255Bound by gold chains about the feet of God.
          256But now farewell. I am going a long way
          257With these thou seëst--if indeed I go--
          258(For all my mind is clouded with a doubt)
          259To the island-valley of Avilion;
          260Where falls not hail, or rain, or any snow,
          261Nor ever wind blows loudly; but it lies
          262Deep-meadow'd, happy, fair with orchard-lawns
          263And bowery hollows crown'd with summer sea,
          264Where I will heal me of my grievous wound."

          265      So said he, and the barge with oar and sail
          266Moved from the brink, like some full-breasted swan
          267That, fluting a wild carol ere her death,
          268Ruffles her pure cold plume, and takes the flood
          269With swarthy webs. Long stood Sir Bedivere
          270Revolving many memories, till the hull
          271Look'd one black dot against the verge of dawn,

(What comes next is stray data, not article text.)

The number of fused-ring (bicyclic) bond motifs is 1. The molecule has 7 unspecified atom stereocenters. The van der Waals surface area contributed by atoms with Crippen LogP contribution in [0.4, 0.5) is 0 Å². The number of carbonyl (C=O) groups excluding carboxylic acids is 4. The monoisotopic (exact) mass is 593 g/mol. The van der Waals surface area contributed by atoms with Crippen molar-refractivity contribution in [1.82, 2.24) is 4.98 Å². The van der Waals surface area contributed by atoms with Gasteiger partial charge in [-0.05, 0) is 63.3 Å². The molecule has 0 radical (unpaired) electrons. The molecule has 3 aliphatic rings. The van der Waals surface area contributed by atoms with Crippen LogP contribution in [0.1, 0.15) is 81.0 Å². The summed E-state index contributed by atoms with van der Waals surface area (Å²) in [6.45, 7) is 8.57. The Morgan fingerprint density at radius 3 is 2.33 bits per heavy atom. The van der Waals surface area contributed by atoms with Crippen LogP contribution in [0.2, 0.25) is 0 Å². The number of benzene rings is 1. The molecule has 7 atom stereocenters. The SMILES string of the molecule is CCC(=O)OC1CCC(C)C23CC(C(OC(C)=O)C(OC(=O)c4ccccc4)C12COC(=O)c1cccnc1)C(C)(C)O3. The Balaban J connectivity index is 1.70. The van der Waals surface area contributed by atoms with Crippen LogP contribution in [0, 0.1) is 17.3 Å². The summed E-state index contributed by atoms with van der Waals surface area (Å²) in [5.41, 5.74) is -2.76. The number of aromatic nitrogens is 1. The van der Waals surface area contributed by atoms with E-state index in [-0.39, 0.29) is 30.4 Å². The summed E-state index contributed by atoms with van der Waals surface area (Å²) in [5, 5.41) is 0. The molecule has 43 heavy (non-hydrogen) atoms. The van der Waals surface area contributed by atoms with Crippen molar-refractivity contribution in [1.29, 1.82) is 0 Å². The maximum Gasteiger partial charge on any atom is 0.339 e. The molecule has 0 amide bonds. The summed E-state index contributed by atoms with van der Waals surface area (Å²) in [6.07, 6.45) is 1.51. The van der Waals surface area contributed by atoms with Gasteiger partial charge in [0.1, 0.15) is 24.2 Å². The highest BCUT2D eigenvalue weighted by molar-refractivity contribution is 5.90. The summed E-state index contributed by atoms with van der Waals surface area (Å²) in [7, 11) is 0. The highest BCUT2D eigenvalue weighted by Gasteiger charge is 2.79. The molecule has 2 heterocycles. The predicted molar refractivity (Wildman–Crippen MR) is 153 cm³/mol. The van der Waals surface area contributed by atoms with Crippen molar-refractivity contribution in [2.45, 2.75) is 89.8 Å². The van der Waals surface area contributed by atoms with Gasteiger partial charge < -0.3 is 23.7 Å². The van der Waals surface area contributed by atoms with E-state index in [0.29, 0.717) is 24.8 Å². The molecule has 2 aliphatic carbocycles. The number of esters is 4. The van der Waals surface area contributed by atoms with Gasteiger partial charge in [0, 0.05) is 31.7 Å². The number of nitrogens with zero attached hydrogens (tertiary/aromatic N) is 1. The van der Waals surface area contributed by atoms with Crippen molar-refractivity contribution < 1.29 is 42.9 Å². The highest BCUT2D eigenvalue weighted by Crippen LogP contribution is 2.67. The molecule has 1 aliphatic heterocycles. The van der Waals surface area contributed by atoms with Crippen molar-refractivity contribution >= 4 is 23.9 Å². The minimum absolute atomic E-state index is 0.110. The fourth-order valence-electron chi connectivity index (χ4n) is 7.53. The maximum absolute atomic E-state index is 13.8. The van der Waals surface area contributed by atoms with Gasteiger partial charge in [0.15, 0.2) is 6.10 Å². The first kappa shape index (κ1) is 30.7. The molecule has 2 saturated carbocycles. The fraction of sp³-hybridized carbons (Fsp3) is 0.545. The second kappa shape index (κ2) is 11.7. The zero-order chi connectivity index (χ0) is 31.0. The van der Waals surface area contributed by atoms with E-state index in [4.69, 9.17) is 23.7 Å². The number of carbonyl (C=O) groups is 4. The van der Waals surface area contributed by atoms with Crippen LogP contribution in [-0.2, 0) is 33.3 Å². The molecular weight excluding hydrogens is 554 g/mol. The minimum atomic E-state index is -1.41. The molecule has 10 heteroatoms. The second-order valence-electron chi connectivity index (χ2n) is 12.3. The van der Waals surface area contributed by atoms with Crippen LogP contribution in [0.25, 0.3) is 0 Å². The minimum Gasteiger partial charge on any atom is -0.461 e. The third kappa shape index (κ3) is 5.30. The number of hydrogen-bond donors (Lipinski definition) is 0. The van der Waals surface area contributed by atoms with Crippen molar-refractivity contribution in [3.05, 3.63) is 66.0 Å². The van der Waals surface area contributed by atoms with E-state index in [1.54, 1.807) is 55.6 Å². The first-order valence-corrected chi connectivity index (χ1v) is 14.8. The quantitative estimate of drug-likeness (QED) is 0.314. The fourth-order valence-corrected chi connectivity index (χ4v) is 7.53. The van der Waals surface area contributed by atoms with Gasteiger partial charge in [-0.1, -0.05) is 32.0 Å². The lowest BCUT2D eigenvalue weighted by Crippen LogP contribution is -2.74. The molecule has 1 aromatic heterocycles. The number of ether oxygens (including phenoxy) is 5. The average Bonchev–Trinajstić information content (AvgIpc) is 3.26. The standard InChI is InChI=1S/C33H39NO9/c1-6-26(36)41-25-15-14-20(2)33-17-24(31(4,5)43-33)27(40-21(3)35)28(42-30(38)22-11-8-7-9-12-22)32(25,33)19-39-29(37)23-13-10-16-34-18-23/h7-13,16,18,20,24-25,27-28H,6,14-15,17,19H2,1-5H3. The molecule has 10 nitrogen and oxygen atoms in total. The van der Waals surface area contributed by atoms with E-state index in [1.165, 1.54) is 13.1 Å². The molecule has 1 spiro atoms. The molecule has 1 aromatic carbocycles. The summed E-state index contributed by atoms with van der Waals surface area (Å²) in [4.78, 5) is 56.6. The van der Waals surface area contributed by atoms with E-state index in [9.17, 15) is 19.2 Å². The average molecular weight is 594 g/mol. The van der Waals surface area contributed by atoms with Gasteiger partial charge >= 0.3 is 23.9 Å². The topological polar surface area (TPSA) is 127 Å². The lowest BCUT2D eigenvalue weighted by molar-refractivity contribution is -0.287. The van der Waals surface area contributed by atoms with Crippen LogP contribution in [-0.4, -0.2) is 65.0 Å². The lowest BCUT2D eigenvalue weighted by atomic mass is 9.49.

272And on the mere the wailing died away.

Online text copyright © 2003, Ian Lancashire for the Department of English, University of Toronto.
Published by the Web Development Group, Information Technology Services, University of Toronto Libraries.

Original text: Alfred lord Tennyson, Poems, 2 vols. (Boston: W. D. Ticknor, 1842). PR 5550 E42a Victoria College Library (Toronto). Alfred lord Tennyson, Works (London: Macmillan, 1891). tenn T366 A1 1891a Fisher Rare Book Library (Toronto).
First publication date: 1842
RPO poem editor: J. D. Robins
RP edition: 2RP 2.379.
Recent editing: 2:2002/3/7

Composition date: 1835
Rhyme: unrhymed

Other poems by Alfred Lord Tennyson